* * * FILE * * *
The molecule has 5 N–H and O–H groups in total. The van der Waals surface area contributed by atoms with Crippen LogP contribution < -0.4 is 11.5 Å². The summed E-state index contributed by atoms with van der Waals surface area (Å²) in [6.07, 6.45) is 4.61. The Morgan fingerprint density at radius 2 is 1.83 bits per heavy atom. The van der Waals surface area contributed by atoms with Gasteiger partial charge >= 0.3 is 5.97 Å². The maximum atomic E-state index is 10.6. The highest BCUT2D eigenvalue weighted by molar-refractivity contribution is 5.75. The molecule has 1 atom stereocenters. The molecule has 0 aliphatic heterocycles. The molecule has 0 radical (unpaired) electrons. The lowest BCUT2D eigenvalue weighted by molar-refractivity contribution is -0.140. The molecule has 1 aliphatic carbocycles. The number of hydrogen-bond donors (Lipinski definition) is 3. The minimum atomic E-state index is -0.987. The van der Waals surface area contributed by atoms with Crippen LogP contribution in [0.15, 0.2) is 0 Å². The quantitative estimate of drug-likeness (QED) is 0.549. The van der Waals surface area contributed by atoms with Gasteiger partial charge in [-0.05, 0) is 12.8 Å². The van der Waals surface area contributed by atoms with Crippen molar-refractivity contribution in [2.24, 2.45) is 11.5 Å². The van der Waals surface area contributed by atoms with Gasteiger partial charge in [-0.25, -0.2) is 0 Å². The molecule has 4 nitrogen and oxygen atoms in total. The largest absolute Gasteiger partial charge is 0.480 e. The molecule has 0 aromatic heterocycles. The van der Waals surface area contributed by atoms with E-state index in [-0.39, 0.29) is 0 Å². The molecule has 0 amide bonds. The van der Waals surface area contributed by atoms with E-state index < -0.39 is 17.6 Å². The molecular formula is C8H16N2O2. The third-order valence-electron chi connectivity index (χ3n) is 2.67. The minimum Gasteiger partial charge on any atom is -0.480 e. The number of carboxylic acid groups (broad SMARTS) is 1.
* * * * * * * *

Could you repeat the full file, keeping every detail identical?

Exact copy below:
The molecule has 5 N–H and O–H groups in total. The van der Waals surface area contributed by atoms with Crippen LogP contribution < -0.4 is 11.5 Å². The summed E-state index contributed by atoms with van der Waals surface area (Å²) in [6.07, 6.45) is 4.61. The Morgan fingerprint density at radius 2 is 1.83 bits per heavy atom. The van der Waals surface area contributed by atoms with Gasteiger partial charge >= 0.3 is 5.97 Å². The maximum atomic E-state index is 10.6. The highest BCUT2D eigenvalue weighted by molar-refractivity contribution is 5.75. The molecule has 1 atom stereocenters. The molecule has 0 aliphatic heterocycles. The molecule has 0 radical (unpaired) electrons. The lowest BCUT2D eigenvalue weighted by molar-refractivity contribution is -0.140. The molecule has 1 aliphatic carbocycles. The number of hydrogen-bond donors (Lipinski definition) is 3. The minimum atomic E-state index is -0.987. The van der Waals surface area contributed by atoms with Crippen LogP contribution in [0.15, 0.2) is 0 Å². The quantitative estimate of drug-likeness (QED) is 0.549. The van der Waals surface area contributed by atoms with Gasteiger partial charge in [-0.05, 0) is 12.8 Å². The van der Waals surface area contributed by atoms with Crippen molar-refractivity contribution in [2.24, 2.45) is 11.5 Å². The van der Waals surface area contributed by atoms with Gasteiger partial charge in [-0.25, -0.2) is 0 Å². The molecule has 4 nitrogen and oxygen atoms in total. The largest absolute Gasteiger partial charge is 0.480 e. The molecule has 0 aromatic heterocycles. The van der Waals surface area contributed by atoms with E-state index in [-0.39, 0.29) is 0 Å². The molecule has 0 amide bonds. The van der Waals surface area contributed by atoms with E-state index < -0.39 is 17.6 Å². The molecular formula is C8H16N2O2. The third-order valence-electron chi connectivity index (χ3n) is 2.67. The minimum Gasteiger partial charge on any atom is -0.480 e. The number of carboxylic acid groups (broad SMARTS) is 1.